7. PatDTN

    PatDTN Full Access Member

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    Too late. My harness continues from the top of the engine over behind the battery with a bundle of wires. Had I realized the fuse box plugs were a common problem I would have covered the connections with dielectric grease to keep corrosion down. Just getting ready to crawl around and finish making connections.

    I have a new set of tranny cooler hoses to install so I think I'll tackle that with no wires on the right side first.
     
  8. PatDTN

    PatDTN Full Access Member

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    I was making pretty good progress putting the wiring harness back in. Then I decided to install my cooler lines. I tried for a while and realized I have no idea how that gets done. The hard lines can't be bent and don't have any breaks (yet.)

    Tomorrow I get to pick up my computer which has some of my tune installed. Hopefully it runs and I can drive to the tuner for the rest to be done.

    [​IMG]

    [​IMG]

    So far all this was going easily. I'm amazed myself.
     
  9. PatDTN

    PatDTN Full Access Member

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    Working on details now. I learned there are two different transmission oil cooler hose setups. Somehow the one I bought and cut up to get in ended up with the connection to the radiator pointing away from the radiator. Had to go buy another 3/8 compression union so I could cut the line again and rotate it. That and some gentle bending got it connected. That'll be something to keep an eye on for a while because it's a quick connection and under some pressure from imperfect bends.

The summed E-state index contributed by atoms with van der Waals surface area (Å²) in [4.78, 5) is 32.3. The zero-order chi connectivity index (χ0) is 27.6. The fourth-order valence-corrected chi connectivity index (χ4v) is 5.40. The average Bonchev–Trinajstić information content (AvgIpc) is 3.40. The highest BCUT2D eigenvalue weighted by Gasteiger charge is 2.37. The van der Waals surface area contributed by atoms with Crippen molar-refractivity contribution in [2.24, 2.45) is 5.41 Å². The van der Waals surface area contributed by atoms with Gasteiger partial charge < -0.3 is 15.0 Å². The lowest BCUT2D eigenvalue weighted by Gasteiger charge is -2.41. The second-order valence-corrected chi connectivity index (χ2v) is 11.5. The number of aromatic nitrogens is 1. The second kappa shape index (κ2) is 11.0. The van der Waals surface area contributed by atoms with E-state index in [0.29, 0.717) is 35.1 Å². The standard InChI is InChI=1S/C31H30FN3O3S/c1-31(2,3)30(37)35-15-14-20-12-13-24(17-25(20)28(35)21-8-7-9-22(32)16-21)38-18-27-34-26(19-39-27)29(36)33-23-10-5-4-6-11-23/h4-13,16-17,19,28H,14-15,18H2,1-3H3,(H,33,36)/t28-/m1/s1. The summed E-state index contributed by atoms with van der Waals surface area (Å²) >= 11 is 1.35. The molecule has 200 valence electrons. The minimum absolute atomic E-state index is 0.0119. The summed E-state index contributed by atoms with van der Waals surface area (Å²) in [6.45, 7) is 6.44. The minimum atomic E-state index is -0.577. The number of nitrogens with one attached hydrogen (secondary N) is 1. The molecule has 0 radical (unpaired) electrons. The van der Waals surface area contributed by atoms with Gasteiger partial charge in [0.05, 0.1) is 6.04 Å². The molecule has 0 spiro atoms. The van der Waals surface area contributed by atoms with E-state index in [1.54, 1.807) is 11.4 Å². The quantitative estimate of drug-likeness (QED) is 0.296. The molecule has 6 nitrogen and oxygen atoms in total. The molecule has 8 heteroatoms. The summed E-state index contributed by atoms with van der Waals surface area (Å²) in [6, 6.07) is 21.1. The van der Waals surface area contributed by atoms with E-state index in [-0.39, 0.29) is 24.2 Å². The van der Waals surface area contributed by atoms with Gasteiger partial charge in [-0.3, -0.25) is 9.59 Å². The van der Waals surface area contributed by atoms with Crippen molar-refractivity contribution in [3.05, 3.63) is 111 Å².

To prime my oil pump I watched this:

    I'll find out if it worked when I start cranking the engine soon. Gotta connect the exhaust and put on a couple of guides for wires and hoses and replace the crossmember I dropped out for clearance. The front wheels are off for access to the low parts of the engine so I need to slap those back on. Is that a light at the end of the tunnel or a train coming to smack me.

    If I'd had a lift I probably would have worn it out going up and down to reach things. Would have been nice not to have jackstands in the way though. Wondering where a handful of nuts went...
     
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  10. iamdub

    iamdub Full Access Member

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    That primes the pump by replacing the air in the pump with oil. But, it doesn't prime the oil system with oil. The galleys in the block, cam bearings, lifters, push rods, etc. are solely relying on the assembly lube for the first seconds or minute or longer after the first start. I've heard lifters rattle at startup then tick for about a minute or so until they're filled/purged/pumped-up. Filling the pump alone may (and probably is) adequate. But, having oil pushed through the system as it would be by the spinning pump gets the oil to all the places it would go so there is absolutely no dry areas at that first start. I'll be the first to admit that it's probably overkill. But, pressurized pre-lubing makes gives me peace of mind.


    Maybe compromise and do what he did in the video, but crank the engine with the pedal floored until you see oil in the rockers?